We had a perfect Sunday weather yesterday here in Toronto, so being inside was out of question. I decided to head down to the waterfront to enjoy the warm and sunny day. Since I heard recently that Canada Malting complex at the bottom of Bathurst St. was being demolished down there right now – mind you, the city is planning on preserving the silos as an industrial heritage site – I thought I should head in that direction to see the site before it is gone.
Well, I got there and I noticed a new memorial site in front of the silos. I must say that Toronto never seems to stop surprising me… as I have somehow missed the news about this place and actually never heard of it until yesterday! As it turns out it is called Toronto Irish Famine Memorial and the site itself is called now Ireland Park.
After digging a little for more information I found this interesting write up about the place:
Officially opened in the summer of 2007, Ireland Park commemorates the tens of thousands who fled Ireland during the Great Famine. In 1847 over 38,000 Irish men, women and children landed on the shores of Toronto, where Ireland Park now stands, fleeing famine and eager to start a new life. Although Toronto only had 20,000 inhabitants, the city welcomed the newcomers with open arms. Unfortunately over 1,100 new immigrants did not survive to make Canada their new home. Ireland Park is a tribute to all the Irish ancestors who came with only hope, for a new life in a promising country. (Source: Wikipedia)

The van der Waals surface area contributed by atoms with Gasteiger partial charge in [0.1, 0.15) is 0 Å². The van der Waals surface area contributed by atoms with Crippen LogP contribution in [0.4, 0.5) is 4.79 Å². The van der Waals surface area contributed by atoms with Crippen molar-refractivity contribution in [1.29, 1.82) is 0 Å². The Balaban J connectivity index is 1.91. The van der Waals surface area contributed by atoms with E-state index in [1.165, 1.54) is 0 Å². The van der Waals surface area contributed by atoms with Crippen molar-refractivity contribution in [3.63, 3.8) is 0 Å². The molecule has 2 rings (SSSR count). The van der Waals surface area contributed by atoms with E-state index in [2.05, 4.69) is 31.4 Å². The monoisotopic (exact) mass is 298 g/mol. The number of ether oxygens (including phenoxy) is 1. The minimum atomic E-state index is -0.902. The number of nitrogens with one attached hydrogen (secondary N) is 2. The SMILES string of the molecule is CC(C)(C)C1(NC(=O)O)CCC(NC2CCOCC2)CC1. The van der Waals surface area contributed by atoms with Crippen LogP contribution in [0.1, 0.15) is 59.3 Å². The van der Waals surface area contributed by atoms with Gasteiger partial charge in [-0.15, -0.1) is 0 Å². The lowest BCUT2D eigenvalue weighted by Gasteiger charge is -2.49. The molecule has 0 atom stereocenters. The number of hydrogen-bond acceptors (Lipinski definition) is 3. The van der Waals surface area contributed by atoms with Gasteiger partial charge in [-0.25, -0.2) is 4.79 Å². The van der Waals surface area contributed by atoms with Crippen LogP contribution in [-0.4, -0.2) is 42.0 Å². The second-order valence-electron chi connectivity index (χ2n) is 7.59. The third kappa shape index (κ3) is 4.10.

So here is an amazing piece of history I did not know and I have learned yesterday… The park features a limestone wall with the names of those who died in 1847 and five moving bronze statues created by renowned Irish sculptor Rowan Gillespie, here are some photos of those statues I took yesterday (you can click on the images to see the in a larger format):
The Jubilant Man
Woman On Ground
The Apprehensive Man
The Orphan Boy
All those statues are facing the city…
I must say those sculptures are really moving, the background of the old silos and the limestone wall make for a very dramatic backdrop. For more information, you can check out the Ireland Park Foundation web site here.